What Is Evolutionary Psychology?


Evolution has molded not only the human body but also the human mind. Indeed, many of the thoughts, fears, resentments, and desires that seem so private and spontaneous have their roots in a vast, impersonal process that occurred long before the individual was born.


Before turning to evolutionary psychology, it might be helpful to look at evolution itself. First, it should be stressed that evolution was not discovered by Charles Darwin, as many seem to believe. Darwin, a 19th century Englishman, simply came up with a new explanation for how biological evolution occurs and how species change. This is known as natural selection. Darwin supported his theory with masses of evidence. However, he knew nothing of genetics or DNA, and it has been left to those who followed him to combine his theories with these new discoveries to form what is known as the neo-Darwinian synthesis.

To begin with, animals are able to reproduce in huge numbers. But life is mercilessly cruel and many of the offspring do not survive long enough to reproduce in their turn. Instead, they are quickly killed off by drought, starvation, infection, or predators. In other words, there is a struggle for survival. Or, to put it more precisely, there is a struggle to survive long enough to reproduce.

But individual members of a species, though very similar, are not identical. Genetic differences exist, producing different traits. If these differences help the individual to survive (to outrun a predator, for example, or endure a famine), then obviously that individual will be able to reproduce, thus passing on any favorable traits to its young. Those who lack the advantageous traits, however, will be more likely to succumb to illness, starvation, or violent attack before they have a chance to reproduce. Thus, over time, the genetic make-up of a population changes and, eventually, a new species develops.


Evolutionary psychology is a new discipline that applies this neo-Darwinian theory to human psychology. It is opposed by believers in the so-called “blank slate” theory, who argue that human psychology is instead shaped by the family, society, and culture in which a child is raised.

Before turning to specific examples, it is worth adding that even those who accept evolution are often uncomfortable with evolutionary psychology. This is particularly so when evolution is used to explain dark, unpleasant subjects like rape and murder. In theory, a rapist could argue that he was not responsible. Rape enabled his ancestors to spread their genes and was thus favored by natural selection. This has in turn left him with urges that were dictated by evolution itself. In other words, evolutionary psychology can be used to defend almost any action. And critics worry that this leaves no room for conscience, free will, or personal responsibility.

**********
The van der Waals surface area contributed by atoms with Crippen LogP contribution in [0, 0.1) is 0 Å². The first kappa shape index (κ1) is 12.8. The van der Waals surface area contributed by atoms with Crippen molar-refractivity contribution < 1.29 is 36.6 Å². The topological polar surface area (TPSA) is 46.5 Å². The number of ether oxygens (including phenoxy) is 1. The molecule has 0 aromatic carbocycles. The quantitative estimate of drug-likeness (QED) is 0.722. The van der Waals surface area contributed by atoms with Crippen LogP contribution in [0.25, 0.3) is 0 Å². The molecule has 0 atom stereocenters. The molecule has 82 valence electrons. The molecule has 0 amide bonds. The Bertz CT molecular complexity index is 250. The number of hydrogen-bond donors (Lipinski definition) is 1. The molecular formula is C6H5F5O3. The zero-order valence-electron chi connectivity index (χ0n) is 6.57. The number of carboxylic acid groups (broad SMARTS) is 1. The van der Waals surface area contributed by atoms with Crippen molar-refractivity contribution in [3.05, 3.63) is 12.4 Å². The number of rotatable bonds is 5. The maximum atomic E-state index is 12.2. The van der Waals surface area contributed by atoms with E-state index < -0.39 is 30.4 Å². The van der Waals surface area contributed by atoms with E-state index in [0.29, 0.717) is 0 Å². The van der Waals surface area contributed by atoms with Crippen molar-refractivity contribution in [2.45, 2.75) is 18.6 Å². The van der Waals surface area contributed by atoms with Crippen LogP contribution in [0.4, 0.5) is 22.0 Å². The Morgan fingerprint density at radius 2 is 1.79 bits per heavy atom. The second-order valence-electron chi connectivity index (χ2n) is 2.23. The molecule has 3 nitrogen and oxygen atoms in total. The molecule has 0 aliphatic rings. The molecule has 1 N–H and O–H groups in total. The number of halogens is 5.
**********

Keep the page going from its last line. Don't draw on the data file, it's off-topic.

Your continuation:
All monkeys and apes are curious when young. Observe baby chimpanzees and you will be struck by the similarity between their behavior and that of a human child. Both are inquisitive and eager to play. Just like a young human, a young chimpanzee will eagerly grab hold of a new toy, banging it, shaking it, and dropping it from a great height.

In general, however, other species of monkey and ape lose this curiosity as they age. Human beings do not. This is due to something known as “neoteny”, meaning the retention of juvenile traits into adulthood – something that distinguishes the human species from other mammals. Of course, neoteny has a downside as well, making us weaker and more vulnerable than other apes. But curiosity has also made us more adaptable and imaginative. We are the species that has broken free of its programming. Whereas, say, a rabbit, tiger, or mouse is guided solely by instinct, we have been able to develop reason, science and technology.


Like all the higher forms of animal life, human beings indulge in a great deal of ritualized violence. Wolves, reindeer, hares and numerous other mammals will play fight in order to assert dominance. And you can see the same among adolescent boys, who will often wrestle one another to the ground in acts that are not truly violent but not entirely playful either. Evolution has programmed them to assert their strength and power without constant blood-letting. And, just as a beaten human will often hold up the palms of his hands (the traditional sign of a surrendering soldier as well), so chimps will offer their hands to demonstrate submission.